• Influence “Which car started it?” When you’re stuck in traffic, do you ask: 11
  • Influence Ready to be influenced? One of many parameters for the spread of influence is the readiness of individuals to be influenced. In my experience, this is too rarely studied. "If society is ready to embrace a trend, almost anyone can start one – and if it isn't, then almost no one can."Duncan Watts. 12 * Is the Tipping Point Toast? Fast Company. 1st Feb 2008.
  • Influence Defining influence. Defining influence as something an individual possesses can therefore be misleading in our context. I advocate this definition ... Influence is a change in opinion or behaviour. You have been influenced when you think something you wouldn’t otherwise have thought or do something you wouldn’t otherwise have done.* Influence is both the input to and output of a complex system. * e Business of Influence, Sheldrake, Wiley, 2011 13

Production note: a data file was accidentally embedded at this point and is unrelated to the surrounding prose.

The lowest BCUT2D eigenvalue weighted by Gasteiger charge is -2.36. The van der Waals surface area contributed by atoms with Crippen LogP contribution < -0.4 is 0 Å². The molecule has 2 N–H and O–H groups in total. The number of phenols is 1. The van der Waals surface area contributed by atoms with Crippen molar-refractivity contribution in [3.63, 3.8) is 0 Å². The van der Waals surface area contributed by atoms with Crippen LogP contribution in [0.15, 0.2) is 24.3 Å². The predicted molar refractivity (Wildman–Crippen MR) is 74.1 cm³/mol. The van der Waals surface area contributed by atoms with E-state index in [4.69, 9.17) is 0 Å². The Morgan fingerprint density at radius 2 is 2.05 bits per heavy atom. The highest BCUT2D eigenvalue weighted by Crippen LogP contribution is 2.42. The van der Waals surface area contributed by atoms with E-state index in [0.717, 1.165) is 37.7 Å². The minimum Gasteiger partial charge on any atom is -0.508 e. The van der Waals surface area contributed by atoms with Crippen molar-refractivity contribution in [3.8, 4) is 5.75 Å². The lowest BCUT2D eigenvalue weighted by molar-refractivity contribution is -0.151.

• Influence Defining influence. e WOMMA Guidebook definition: “the ability to cause or contribute to a change in opinion or behavior.” With the caveat: “ere are two distinct states of influencer measurement that are relative to the point in time an influencer marketing program begins: 1. e potential to influence (before); 2. Actual, observed influence (during/aer).” * http://www.philipsheldrake.com/2013/05/influencing-influencer-marketing 14
  • Influence Six influence flows. * e Business of Influence, Sheldrake, Wiley, 2011 15
  • Influence Influence, the outcome. What is the intended outcome of your marketing and PR campaigns, and the design of your organization overall, if it’s not to get stakeholders to think and behave as you’d like, and to be sensitive to how they’d like you to think and behave? 16